Earlier this year, spontaneous rebellions against top-down mandates and budget cuts inflicted on public schools erupted around the nation.
In a months-long Education Spring, students, parents, teachers and community activists staged boisterous rallies, street demonstrations, school walkouts, test boycotts, and other actions to protest government austerity and top-down “accountability” mandates that damage community schools and diminish students' opportunities to learn.
The protests spanned the nation and generated national media attention, resulting in a policy impasse in Washington D.C. and many state capitals, as government leaders and politicians scrambled to pause the rollouts of new heavy-handed school punishments.
Prominent pundits began to openly question the intention of a self-defined "reform" movement that has reigned for years but failed to produce any direct benefits to school children. And prominent educators, economists, parent advocates, labor and religious leaders, and community organizers called for a new policy agenda focused on ensuring students have the opportunities and resources they need to learn as much as they can.
Now, with a new school year in session, mass protests have yet to reemerge, but there is widespread evidence that America's Education Spring has now gone mainstream, affecting voters' behaviors at the ballot box, lawmakers' actions in state capitals, and policy administrators' decisions in carrying out new directives. And the call for an opportunity-based education agenda which began with a much-heralded education declaration has been expanded into a blueprint for positive change in an important new book.
The De Blasio Win On Education
Last week's electoral victories for Bill de Blasio in the New York City mayoral race and for three "outsiders" in a school board race in Bridgeport, Conn. provided clear rebukes to out-of-touch leadership of education policy.
For years, under the autocratic rule of Mayor Michael Bloomberg, New York City had imposed education policies that typified what has become known as "education reform."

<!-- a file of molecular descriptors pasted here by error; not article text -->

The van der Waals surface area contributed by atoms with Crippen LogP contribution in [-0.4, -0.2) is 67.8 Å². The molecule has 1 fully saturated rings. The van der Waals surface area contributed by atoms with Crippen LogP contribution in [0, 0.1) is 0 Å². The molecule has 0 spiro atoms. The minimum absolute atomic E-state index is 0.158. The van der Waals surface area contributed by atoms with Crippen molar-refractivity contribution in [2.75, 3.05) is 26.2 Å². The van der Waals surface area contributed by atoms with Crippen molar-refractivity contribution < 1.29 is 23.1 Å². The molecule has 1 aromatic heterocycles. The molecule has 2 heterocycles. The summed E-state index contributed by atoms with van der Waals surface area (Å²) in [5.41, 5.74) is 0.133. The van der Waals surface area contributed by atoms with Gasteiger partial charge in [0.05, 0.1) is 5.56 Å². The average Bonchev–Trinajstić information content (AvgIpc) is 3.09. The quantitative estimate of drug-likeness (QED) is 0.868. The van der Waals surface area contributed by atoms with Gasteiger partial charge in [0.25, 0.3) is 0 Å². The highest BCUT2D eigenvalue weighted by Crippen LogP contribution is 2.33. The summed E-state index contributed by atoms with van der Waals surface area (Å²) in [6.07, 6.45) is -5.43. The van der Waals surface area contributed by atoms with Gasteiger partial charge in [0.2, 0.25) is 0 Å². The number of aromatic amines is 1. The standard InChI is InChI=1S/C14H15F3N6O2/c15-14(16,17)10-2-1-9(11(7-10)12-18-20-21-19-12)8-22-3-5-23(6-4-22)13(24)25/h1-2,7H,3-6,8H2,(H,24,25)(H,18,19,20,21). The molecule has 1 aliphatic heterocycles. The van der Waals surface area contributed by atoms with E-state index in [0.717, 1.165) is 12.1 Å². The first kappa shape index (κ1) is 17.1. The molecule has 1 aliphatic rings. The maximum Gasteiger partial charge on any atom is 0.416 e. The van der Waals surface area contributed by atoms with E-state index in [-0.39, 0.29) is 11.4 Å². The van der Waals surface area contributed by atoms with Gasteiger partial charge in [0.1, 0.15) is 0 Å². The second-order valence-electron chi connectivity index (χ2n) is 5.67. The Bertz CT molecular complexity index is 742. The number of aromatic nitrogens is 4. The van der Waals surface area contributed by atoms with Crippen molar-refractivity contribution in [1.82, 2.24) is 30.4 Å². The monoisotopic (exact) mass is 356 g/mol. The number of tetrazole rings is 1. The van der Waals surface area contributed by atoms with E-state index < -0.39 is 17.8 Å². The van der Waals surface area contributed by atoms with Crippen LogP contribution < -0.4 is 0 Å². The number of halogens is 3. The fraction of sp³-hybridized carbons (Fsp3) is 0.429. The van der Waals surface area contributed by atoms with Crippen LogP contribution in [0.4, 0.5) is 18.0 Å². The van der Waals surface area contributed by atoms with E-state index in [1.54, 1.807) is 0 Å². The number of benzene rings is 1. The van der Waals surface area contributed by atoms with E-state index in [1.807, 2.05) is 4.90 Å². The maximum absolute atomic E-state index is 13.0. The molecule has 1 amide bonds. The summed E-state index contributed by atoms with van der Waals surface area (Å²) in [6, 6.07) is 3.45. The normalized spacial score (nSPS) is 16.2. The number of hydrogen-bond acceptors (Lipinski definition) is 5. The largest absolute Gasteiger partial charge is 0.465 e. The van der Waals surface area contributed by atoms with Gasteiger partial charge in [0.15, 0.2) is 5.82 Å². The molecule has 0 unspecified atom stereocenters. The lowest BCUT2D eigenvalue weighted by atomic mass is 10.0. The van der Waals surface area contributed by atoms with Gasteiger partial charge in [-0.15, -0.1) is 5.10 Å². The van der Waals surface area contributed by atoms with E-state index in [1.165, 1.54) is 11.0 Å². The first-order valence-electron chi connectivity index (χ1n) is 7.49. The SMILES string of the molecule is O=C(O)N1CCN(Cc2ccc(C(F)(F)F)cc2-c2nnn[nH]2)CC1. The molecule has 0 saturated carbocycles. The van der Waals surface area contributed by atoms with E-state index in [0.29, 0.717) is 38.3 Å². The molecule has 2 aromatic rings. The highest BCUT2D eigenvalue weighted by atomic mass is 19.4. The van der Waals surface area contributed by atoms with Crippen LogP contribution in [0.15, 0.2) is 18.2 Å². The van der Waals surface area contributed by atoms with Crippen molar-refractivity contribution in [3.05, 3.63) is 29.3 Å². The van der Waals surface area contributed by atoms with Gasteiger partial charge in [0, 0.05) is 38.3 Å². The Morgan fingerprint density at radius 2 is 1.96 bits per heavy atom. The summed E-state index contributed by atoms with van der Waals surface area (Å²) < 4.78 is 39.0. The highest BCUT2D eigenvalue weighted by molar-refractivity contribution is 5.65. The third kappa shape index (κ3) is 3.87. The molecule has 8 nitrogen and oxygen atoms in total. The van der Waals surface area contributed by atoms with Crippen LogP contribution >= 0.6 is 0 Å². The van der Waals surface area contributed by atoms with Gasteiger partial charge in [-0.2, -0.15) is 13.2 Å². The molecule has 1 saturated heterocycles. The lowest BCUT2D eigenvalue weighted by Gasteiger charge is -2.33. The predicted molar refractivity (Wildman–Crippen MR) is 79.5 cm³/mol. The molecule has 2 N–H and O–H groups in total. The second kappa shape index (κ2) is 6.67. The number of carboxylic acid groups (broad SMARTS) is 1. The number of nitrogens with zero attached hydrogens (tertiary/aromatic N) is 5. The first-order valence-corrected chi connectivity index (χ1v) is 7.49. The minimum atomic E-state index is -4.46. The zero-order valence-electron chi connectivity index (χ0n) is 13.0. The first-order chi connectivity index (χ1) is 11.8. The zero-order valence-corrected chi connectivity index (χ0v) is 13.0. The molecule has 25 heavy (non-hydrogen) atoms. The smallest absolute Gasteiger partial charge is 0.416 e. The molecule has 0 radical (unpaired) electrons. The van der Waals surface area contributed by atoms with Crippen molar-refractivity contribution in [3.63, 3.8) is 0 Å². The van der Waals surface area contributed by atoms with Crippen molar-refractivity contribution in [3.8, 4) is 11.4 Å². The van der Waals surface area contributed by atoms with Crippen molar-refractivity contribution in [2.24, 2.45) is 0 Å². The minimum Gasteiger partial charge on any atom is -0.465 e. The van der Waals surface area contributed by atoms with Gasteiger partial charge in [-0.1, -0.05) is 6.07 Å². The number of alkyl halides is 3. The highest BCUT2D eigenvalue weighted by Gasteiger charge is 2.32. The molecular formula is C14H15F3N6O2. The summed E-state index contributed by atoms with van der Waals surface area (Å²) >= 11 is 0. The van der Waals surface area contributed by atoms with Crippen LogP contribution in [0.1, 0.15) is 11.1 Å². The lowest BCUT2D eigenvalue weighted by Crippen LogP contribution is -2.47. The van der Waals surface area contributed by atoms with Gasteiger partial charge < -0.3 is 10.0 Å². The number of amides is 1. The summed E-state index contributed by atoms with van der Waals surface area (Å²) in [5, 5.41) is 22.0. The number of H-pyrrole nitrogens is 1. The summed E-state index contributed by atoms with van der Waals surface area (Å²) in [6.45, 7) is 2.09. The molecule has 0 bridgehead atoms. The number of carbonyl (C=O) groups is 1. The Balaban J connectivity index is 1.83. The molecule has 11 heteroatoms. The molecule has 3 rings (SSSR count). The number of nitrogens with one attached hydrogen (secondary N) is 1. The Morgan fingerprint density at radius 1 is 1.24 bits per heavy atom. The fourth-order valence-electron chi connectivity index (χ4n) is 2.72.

The "reform" suite of prescriptions calls for, among other things, summarily closing neighborhood schools based on test score data, forcing non-regulated charter schools onto neighborhoods, and ratcheting up testing as a means to sort students by race and cultural background and unfairly rate teachers as ineffective.
But under the Bloomberg regime, the reform agenda widened achievement gaps between minority students and their white, more well-off peers, reduced learning opportunities for the most struggling students, and produced more high school graduates who were not college-ready.
The mayor's policies had become so unpopular that candidates to replace him vied to see who could be the most "Un-Bloomberg" on education, and the candidate who was the most un-Bloomberg of all – who, according to Democrats for Education Reform, “offered the least support for issues of concern to education reform advocates" – won.
Declaring de Blasio's victory a "full speed reverse on education reforms," Politico's Stephanie Simon wrote, "Exit polls showed that education was a key issue for voters, and de Blasio made it a central plank of his campaign."
Placing a victory against education reform squarely in the middle of the progressive movement, Peter Beinart, writing at The Daily Beast, called the de Blasio win "an omen of what may become the defining story of America’s next political era: the challenge, to both parties, from the left."
The Bridgeport Revolt
Like the de Blasio vicory, the triumph of the three non-establishment candidates in the Bridgeport Democratic primary was, according to one local blogger, "really a referendum on the education reform efforts" of the political establishment.
As in New York, Bridgeport had long been subjected to the dictates of a self-anointed "reformer" – superintendent Paul Vallas – who had repeatedly forced a destructive market-based agenda on school systems in New Orleans, Chicago and Philadelphia, and was then forced onto the citizens of Bridgeport, despite repeated objections.
Writing at the website of the Connecticut Post, Hugh Bailey had the election recap: "There were six candidates running for school board last week. Three, endorsed by the city's Democratic Party, were vocal supporters of the current superintendent and the changes his team has made. The three challengers were just as outspoken in opposition … Bridgeport voters overwhelmingly rejected school reform."
Voters aren't the only ones rejecting the education reform narrative.